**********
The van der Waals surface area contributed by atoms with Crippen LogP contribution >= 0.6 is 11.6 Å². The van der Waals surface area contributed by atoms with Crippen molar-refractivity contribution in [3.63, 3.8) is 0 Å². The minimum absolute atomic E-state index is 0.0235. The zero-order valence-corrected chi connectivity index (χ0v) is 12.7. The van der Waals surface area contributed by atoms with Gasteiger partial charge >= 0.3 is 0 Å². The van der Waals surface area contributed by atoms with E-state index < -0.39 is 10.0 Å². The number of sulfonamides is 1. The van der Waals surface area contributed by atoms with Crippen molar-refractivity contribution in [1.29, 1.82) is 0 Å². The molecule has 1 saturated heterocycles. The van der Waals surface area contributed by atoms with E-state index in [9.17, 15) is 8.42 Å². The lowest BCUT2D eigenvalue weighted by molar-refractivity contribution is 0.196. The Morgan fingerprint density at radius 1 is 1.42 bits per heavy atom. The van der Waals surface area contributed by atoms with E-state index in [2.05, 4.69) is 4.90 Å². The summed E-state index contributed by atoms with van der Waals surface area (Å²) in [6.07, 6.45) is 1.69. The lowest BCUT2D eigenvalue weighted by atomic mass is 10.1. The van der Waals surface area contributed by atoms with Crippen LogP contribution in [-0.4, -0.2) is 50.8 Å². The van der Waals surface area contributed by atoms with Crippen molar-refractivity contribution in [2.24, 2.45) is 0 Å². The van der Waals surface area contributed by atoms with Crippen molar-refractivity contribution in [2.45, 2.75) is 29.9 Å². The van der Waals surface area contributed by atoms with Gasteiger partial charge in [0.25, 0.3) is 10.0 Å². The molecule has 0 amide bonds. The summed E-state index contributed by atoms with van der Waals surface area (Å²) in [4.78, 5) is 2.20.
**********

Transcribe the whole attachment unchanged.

The van der Waals surface area contributed by atoms with Crippen LogP contribution >= 0.6 is 11.6 Å². The van der Waals surface area contributed by atoms with Crippen molar-refractivity contribution in [3.63, 3.8) is 0 Å². The minimum absolute atomic E-state index is 0.0235. The zero-order valence-corrected chi connectivity index (χ0v) is 12.7. The van der Waals surface area contributed by atoms with Gasteiger partial charge >= 0.3 is 0 Å². The van der Waals surface area contributed by atoms with E-state index < -0.39 is 10.0 Å². The number of sulfonamides is 1. The van der Waals surface area contributed by atoms with Crippen molar-refractivity contribution in [1.29, 1.82) is 0 Å². The molecule has 1 saturated heterocycles. The van der Waals surface area contributed by atoms with E-state index in [9.17, 15) is 8.42 Å². The lowest BCUT2D eigenvalue weighted by molar-refractivity contribution is 0.196. The Morgan fingerprint density at radius 1 is 1.42 bits per heavy atom. The van der Waals surface area contributed by atoms with E-state index in [2.05, 4.69) is 4.90 Å². The summed E-state index contributed by atoms with van der Waals surface area (Å²) in [6.07, 6.45) is 1.69. The lowest BCUT2D eigenvalue weighted by atomic mass is 10.1. The van der Waals surface area contributed by atoms with Crippen LogP contribution in [-0.4, -0.2) is 50.8 Å². The van der Waals surface area contributed by atoms with Crippen molar-refractivity contribution in [2.24, 2.45) is 0 Å². The van der Waals surface area contributed by atoms with Crippen molar-refractivity contribution in [2.45, 2.75) is 29.9 Å². The van der Waals surface area contributed by atoms with Gasteiger partial charge in [0.25, 0.3) is 10.0 Å². The molecule has 0 amide bonds. The summed E-state index contributed by atoms with van der Waals surface area (Å²) in [4.78, 5) is 2.20.